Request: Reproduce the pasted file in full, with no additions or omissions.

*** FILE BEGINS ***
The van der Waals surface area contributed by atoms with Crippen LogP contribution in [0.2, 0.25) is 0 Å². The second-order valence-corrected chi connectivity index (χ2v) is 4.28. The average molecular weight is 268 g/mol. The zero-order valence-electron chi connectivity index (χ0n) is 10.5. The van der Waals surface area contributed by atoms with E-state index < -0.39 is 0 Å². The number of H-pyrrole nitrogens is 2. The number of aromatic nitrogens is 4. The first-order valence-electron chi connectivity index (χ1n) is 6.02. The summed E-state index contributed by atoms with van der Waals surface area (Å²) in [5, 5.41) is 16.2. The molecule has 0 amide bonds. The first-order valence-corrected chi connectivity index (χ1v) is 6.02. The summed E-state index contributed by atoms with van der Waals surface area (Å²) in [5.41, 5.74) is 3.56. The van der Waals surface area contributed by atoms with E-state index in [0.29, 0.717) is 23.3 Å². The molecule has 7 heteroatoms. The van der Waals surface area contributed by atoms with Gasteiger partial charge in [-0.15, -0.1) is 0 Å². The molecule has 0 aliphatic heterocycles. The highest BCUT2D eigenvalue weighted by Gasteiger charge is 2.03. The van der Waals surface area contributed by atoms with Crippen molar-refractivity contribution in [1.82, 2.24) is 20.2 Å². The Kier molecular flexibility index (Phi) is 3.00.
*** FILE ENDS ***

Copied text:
The van der Waals surface area contributed by atoms with Crippen LogP contribution in [0.2, 0.25) is 0 Å². The second-order valence-corrected chi connectivity index (χ2v) is 4.28. The average molecular weight is 268 g/mol. The zero-order valence-electron chi connectivity index (χ0n) is 10.5. The van der Waals surface area contributed by atoms with E-state index < -0.39 is 0 Å². The number of H-pyrrole nitrogens is 2. The number of aromatic nitrogens is 4. The first-order valence-electron chi connectivity index (χ1n) is 6.02. The summed E-state index contributed by atoms with van der Waals surface area (Å²) in [5, 5.41) is 16.2. The molecule has 0 amide bonds. The first-order valence-corrected chi connectivity index (χ1v) is 6.02. The summed E-state index contributed by atoms with van der Waals surface area (Å²) in [5.41, 5.74) is 3.56. The van der Waals surface area contributed by atoms with E-state index in [0.29, 0.717) is 23.3 Å². The molecule has 7 heteroatoms. The van der Waals surface area contributed by atoms with Gasteiger partial charge in [-0.15, -0.1) is 0 Å². The molecule has 0 aliphatic heterocycles. The highest BCUT2D eigenvalue weighted by Gasteiger charge is 2.03. The van der Waals surface area contributed by atoms with Crippen molar-refractivity contribution in [1.82, 2.24) is 20.2 Å². The Kier molecular flexibility index (Phi) is 3.00.